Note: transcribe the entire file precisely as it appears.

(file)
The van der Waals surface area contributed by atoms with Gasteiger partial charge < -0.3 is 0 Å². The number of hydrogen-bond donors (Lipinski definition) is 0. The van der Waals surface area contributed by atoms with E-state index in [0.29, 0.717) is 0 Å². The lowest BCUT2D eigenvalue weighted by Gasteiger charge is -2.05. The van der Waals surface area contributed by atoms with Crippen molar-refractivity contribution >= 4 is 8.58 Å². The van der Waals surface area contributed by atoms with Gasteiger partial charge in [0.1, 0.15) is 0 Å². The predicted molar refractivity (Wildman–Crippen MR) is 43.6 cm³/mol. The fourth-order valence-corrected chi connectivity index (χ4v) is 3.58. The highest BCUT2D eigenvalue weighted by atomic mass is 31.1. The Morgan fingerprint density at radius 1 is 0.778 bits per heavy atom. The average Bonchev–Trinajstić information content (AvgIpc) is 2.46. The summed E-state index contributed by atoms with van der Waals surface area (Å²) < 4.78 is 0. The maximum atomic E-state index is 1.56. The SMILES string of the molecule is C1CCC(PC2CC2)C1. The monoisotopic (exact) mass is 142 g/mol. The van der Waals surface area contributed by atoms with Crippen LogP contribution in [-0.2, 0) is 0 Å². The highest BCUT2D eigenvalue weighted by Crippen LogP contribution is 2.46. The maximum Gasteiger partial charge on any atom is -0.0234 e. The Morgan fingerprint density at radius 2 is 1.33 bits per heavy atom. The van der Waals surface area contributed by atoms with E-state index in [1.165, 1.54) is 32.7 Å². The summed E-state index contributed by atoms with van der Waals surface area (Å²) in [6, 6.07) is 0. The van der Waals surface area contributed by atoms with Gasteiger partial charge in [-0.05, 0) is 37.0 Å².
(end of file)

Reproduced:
The van der Waals surface area contributed by atoms with Gasteiger partial charge < -0.3 is 0 Å². The number of hydrogen-bond donors (Lipinski definition) is 0. The van der Waals surface area contributed by atoms with E-state index in [0.29, 0.717) is 0 Å². The lowest BCUT2D eigenvalue weighted by Gasteiger charge is -2.05. The van der Waals surface area contributed by atoms with Crippen molar-refractivity contribution >= 4 is 8.58 Å². The van der Waals surface area contributed by atoms with Gasteiger partial charge in [0.1, 0.15) is 0 Å². The predicted molar refractivity (Wildman–Crippen MR) is 43.6 cm³/mol. The fourth-order valence-corrected chi connectivity index (χ4v) is 3.58. The highest BCUT2D eigenvalue weighted by atomic mass is 31.1. The Morgan fingerprint density at radius 1 is 0.778 bits per heavy atom. The average Bonchev–Trinajstić information content (AvgIpc) is 2.46. The summed E-state index contributed by atoms with van der Waals surface area (Å²) < 4.78 is 0. The maximum atomic E-state index is 1.56. The SMILES string of the molecule is C1CCC(PC2CC2)C1. The monoisotopic (exact) mass is 142 g/mol. The van der Waals surface area contributed by atoms with Crippen LogP contribution in [-0.2, 0) is 0 Å². The highest BCUT2D eigenvalue weighted by Crippen LogP contribution is 2.46. The maximum Gasteiger partial charge on any atom is -0.0234 e. The Morgan fingerprint density at radius 2 is 1.33 bits per heavy atom. The van der Waals surface area contributed by atoms with E-state index in [1.165, 1.54) is 32.7 Å². The summed E-state index contributed by atoms with van der Waals surface area (Å²) in [6, 6.07) is 0. The van der Waals surface area contributed by atoms with Gasteiger partial charge in [-0.05, 0) is 37.0 Å².